No other country than Iceland is better prepared for volcanos and other natural disasters, its prime minister said Saturday, as authorities brace for a potential lava eruption southwest of the capital Reykjavik.
The roughly 4,000 residents of Grindavik, a fishing port around 40 kilometres (25 miles) from the capital, were evacuated on November 11 after magma shifting under the Earth’s crust caused hundreds of earthquakes — a warning of a likely volcanic eruption.
Thousands of smaller tremors have since shaken the area along the Reykjanes peninsula, with several homes and other structures suffering severe damage.
“No country is better prepared for natural disasters than Iceland,” Prime Minister Katrin Jakobsdottir said at a press conference.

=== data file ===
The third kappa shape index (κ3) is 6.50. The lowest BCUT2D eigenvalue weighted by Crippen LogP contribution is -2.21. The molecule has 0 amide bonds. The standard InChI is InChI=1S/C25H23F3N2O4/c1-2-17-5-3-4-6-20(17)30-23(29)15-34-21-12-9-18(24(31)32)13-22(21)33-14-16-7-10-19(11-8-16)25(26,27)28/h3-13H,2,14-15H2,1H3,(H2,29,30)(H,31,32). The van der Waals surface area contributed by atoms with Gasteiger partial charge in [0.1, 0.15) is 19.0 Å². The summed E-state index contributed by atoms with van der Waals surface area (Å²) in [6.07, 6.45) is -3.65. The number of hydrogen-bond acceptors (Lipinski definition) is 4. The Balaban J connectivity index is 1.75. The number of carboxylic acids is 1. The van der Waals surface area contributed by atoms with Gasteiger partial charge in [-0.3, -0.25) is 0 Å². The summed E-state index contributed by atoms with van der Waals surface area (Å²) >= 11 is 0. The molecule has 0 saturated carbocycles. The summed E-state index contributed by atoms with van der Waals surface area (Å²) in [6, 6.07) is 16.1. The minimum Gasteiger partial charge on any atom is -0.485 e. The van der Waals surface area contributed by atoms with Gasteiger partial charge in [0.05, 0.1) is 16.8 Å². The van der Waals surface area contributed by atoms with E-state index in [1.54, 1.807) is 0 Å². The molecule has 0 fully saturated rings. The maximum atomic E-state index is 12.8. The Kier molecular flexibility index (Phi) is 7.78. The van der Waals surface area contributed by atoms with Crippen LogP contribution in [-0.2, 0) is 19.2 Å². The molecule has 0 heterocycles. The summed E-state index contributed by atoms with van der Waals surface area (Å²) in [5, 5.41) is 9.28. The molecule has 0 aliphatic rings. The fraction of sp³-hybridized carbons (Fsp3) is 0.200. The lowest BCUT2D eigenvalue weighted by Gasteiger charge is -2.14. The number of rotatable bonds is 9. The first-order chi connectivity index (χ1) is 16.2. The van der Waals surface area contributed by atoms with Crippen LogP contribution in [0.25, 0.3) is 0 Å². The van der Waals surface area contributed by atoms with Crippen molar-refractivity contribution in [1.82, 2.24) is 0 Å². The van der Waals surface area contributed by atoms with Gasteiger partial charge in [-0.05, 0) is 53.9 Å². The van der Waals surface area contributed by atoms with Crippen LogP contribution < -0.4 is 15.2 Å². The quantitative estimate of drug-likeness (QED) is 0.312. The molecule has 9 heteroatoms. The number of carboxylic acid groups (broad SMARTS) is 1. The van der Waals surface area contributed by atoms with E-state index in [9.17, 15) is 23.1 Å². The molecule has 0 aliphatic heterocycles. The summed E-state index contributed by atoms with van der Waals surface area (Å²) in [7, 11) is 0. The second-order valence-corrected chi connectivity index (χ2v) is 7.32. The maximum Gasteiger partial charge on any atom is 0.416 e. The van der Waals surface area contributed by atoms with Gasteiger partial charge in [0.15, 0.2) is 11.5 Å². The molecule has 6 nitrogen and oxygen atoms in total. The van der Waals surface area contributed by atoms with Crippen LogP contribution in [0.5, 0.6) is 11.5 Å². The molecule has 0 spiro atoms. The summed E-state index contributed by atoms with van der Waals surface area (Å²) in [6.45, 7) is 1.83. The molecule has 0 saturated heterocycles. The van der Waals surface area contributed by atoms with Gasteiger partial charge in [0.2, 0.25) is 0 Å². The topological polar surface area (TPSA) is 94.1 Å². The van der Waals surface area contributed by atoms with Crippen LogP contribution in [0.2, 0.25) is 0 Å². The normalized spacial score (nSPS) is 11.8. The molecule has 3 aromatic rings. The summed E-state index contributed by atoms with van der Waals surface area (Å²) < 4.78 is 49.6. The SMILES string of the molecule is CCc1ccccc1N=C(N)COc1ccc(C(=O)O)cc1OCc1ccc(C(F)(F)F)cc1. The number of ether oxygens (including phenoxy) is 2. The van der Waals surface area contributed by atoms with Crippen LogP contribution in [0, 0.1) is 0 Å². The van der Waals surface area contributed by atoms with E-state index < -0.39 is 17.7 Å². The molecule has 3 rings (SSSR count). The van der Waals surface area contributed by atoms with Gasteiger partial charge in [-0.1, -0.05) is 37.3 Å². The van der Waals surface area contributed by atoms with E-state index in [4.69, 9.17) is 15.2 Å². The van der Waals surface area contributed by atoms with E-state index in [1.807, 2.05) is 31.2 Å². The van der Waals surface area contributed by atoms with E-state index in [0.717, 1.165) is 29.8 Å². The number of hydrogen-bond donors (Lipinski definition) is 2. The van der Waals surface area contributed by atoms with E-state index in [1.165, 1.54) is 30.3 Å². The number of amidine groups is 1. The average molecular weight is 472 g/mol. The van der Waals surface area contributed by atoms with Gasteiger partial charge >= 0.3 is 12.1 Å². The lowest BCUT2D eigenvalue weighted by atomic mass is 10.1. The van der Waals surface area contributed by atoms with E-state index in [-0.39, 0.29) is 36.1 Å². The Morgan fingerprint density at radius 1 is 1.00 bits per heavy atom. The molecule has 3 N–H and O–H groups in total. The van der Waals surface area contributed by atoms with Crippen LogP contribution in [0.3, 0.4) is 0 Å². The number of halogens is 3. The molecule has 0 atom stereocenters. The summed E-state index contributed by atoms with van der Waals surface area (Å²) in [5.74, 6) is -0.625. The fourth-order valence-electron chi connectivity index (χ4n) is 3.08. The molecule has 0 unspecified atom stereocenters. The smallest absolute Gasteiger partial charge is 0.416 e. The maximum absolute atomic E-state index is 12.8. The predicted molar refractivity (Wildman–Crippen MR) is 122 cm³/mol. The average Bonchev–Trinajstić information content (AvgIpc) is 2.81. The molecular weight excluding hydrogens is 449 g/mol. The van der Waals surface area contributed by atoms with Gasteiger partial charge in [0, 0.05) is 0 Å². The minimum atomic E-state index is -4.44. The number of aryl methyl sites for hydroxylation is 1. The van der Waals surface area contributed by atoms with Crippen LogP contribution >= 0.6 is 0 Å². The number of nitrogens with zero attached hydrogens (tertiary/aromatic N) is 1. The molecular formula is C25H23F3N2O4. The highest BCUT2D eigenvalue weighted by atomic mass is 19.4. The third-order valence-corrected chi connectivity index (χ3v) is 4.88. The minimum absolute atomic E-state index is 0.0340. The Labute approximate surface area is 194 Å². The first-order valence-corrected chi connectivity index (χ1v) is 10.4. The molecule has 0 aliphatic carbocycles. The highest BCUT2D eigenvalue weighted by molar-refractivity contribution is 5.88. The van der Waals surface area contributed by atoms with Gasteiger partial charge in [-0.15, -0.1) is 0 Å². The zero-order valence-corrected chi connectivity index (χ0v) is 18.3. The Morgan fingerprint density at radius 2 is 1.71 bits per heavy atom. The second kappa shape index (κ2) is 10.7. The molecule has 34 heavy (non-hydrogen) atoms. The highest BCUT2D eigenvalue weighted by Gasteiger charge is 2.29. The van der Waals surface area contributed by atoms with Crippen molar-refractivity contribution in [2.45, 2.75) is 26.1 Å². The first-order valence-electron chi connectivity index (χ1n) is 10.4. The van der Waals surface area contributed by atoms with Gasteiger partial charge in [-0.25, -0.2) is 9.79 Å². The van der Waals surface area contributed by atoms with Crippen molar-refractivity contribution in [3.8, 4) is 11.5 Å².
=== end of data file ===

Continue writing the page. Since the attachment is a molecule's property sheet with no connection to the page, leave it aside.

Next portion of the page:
“We have long experience in dealing with volcanic eruptions. We know that it’s not necessarily a sound decision to build for example defence mechanisms when you have such a great uncertainty where an eruption can come up,” she said.
The Reykjanes peninsula had not experienced an eruption for eight centuries until 2021.
Since then, three eruptions have struck — all in remote uninhabited areas — and volcanologists say…
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